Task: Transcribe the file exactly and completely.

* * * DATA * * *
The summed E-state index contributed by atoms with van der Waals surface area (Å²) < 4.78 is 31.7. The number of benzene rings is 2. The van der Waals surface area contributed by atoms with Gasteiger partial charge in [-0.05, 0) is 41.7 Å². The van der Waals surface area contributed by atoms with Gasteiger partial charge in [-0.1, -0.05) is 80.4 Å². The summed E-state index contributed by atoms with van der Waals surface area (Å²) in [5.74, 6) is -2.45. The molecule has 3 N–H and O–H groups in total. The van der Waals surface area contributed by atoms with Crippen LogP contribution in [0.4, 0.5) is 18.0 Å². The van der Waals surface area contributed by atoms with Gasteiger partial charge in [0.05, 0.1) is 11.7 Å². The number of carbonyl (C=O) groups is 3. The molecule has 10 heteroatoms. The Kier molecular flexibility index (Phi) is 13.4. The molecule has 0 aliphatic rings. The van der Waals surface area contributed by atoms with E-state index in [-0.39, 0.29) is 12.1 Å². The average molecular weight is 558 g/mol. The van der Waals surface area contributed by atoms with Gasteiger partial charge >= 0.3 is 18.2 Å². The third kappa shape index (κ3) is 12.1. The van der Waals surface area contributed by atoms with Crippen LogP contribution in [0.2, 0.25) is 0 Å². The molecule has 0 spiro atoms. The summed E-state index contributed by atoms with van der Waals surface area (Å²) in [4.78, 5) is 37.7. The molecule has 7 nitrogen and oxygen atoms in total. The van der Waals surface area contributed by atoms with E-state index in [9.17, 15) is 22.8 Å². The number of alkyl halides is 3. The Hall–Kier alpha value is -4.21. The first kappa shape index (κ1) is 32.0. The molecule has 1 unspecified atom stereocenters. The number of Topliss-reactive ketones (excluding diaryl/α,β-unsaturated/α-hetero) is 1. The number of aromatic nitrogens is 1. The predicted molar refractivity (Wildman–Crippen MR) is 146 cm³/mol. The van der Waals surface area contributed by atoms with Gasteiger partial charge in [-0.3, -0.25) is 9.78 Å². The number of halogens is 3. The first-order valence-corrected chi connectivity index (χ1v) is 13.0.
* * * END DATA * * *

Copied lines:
The summed E-state index contributed by atoms with van der Waals surface area (Å²) < 4.78 is 31.7. The number of benzene rings is 2. The van der Waals surface area contributed by atoms with Gasteiger partial charge in [-0.05, 0) is 41.7 Å². The van der Waals surface area contributed by atoms with Gasteiger partial charge in [-0.1, -0.05) is 80.4 Å². The summed E-state index contributed by atoms with van der Waals surface area (Å²) in [5.74, 6) is -2.45. The molecule has 3 N–H and O–H groups in total. The van der Waals surface area contributed by atoms with Crippen LogP contribution in [0.4, 0.5) is 18.0 Å². The van der Waals surface area contributed by atoms with Gasteiger partial charge in [0.05, 0.1) is 11.7 Å². The number of carbonyl (C=O) groups is 3. The molecule has 10 heteroatoms. The Kier molecular flexibility index (Phi) is 13.4. The molecule has 0 aliphatic rings. The van der Waals surface area contributed by atoms with E-state index in [-0.39, 0.29) is 12.1 Å². The average molecular weight is 558 g/mol. The van der Waals surface area contributed by atoms with Gasteiger partial charge >= 0.3 is 18.2 Å². The third kappa shape index (κ3) is 12.1. The van der Waals surface area contributed by atoms with Crippen LogP contribution in [0.2, 0.25) is 0 Å². The molecule has 0 spiro atoms. The summed E-state index contributed by atoms with van der Waals surface area (Å²) in [4.78, 5) is 37.7. The molecule has 7 nitrogen and oxygen atoms in total. The van der Waals surface area contributed by atoms with E-state index in [9.17, 15) is 22.8 Å². The number of alkyl halides is 3. The Hall–Kier alpha value is -4.21. The first kappa shape index (κ1) is 32.0. The molecule has 1 unspecified atom stereocenters. The number of Topliss-reactive ketones (excluding diaryl/α,β-unsaturated/α-hetero) is 1. The number of aromatic nitrogens is 1. The predicted molar refractivity (Wildman–Crippen MR) is 146 cm³/mol. The van der Waals surface area contributed by atoms with Gasteiger partial charge in [-0.3, -0.25) is 9.78 Å². The number of halogens is 3. The first-order valence-corrected chi connectivity index (χ1v) is 13.0.